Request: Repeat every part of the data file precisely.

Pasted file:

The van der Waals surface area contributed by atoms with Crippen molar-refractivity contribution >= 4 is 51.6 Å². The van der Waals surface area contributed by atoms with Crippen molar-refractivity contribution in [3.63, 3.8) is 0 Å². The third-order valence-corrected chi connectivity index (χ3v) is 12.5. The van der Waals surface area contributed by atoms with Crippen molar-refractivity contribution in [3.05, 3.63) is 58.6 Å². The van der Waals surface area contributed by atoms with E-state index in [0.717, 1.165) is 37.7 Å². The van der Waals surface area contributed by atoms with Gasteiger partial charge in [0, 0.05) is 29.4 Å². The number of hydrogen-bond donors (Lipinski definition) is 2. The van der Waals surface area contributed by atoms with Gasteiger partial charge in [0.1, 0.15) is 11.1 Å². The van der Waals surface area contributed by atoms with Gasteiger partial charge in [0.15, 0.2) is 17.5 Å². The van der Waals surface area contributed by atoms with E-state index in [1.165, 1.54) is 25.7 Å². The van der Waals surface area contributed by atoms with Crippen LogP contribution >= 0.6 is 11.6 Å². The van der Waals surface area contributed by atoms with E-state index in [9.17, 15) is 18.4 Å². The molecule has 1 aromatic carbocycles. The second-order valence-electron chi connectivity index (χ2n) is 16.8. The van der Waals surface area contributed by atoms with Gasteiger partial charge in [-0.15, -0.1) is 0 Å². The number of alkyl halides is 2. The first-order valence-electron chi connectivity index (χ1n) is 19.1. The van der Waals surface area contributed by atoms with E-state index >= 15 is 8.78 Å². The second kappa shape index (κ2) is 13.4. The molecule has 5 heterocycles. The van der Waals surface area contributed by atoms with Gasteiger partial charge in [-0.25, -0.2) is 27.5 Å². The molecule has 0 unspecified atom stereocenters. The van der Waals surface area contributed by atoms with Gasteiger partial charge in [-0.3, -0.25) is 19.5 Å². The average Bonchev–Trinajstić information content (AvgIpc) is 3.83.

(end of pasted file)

The van der Waals surface area contributed by atoms with Crippen molar-refractivity contribution >= 4 is 51.6 Å². The van der Waals surface area contributed by atoms with Crippen molar-refractivity contribution in [3.63, 3.8) is 0 Å². The third-order valence-corrected chi connectivity index (χ3v) is 12.5. The van der Waals surface area contributed by atoms with Crippen molar-refractivity contribution in [3.05, 3.63) is 58.6 Å². The van der Waals surface area contributed by atoms with E-state index in [0.717, 1.165) is 37.7 Å². The van der Waals surface area contributed by atoms with Gasteiger partial charge in [0, 0.05) is 29.4 Å². The number of hydrogen-bond donors (Lipinski definition) is 2. The van der Waals surface area contributed by atoms with Gasteiger partial charge in [0.1, 0.15) is 11.1 Å². The van der Waals surface area contributed by atoms with Gasteiger partial charge in [0.15, 0.2) is 17.5 Å². The van der Waals surface area contributed by atoms with E-state index in [1.165, 1.54) is 25.7 Å². The van der Waals surface area contributed by atoms with Crippen LogP contribution >= 0.6 is 11.6 Å². The van der Waals surface area contributed by atoms with E-state index in [9.17, 15) is 18.4 Å². The molecule has 1 aromatic carbocycles. The second-order valence-electron chi connectivity index (χ2n) is 16.8. The van der Waals surface area contributed by atoms with Gasteiger partial charge in [-0.15, -0.1) is 0 Å². The number of alkyl halides is 2. The first-order valence-electron chi connectivity index (χ1n) is 19.1. The van der Waals surface area contributed by atoms with E-state index >= 15 is 8.78 Å². The second kappa shape index (κ2) is 13.4. The molecule has 5 heterocycles. The van der Waals surface area contributed by atoms with Gasteiger partial charge in [-0.25, -0.2) is 27.5 Å². The molecule has 0 unspecified atom stereocenters. The van der Waals surface area contributed by atoms with Gasteiger partial charge in [-0.3, -0.25) is 19.5 Å². The average Bonchev–Trinajstić information content (AvgIpc) is 3.83.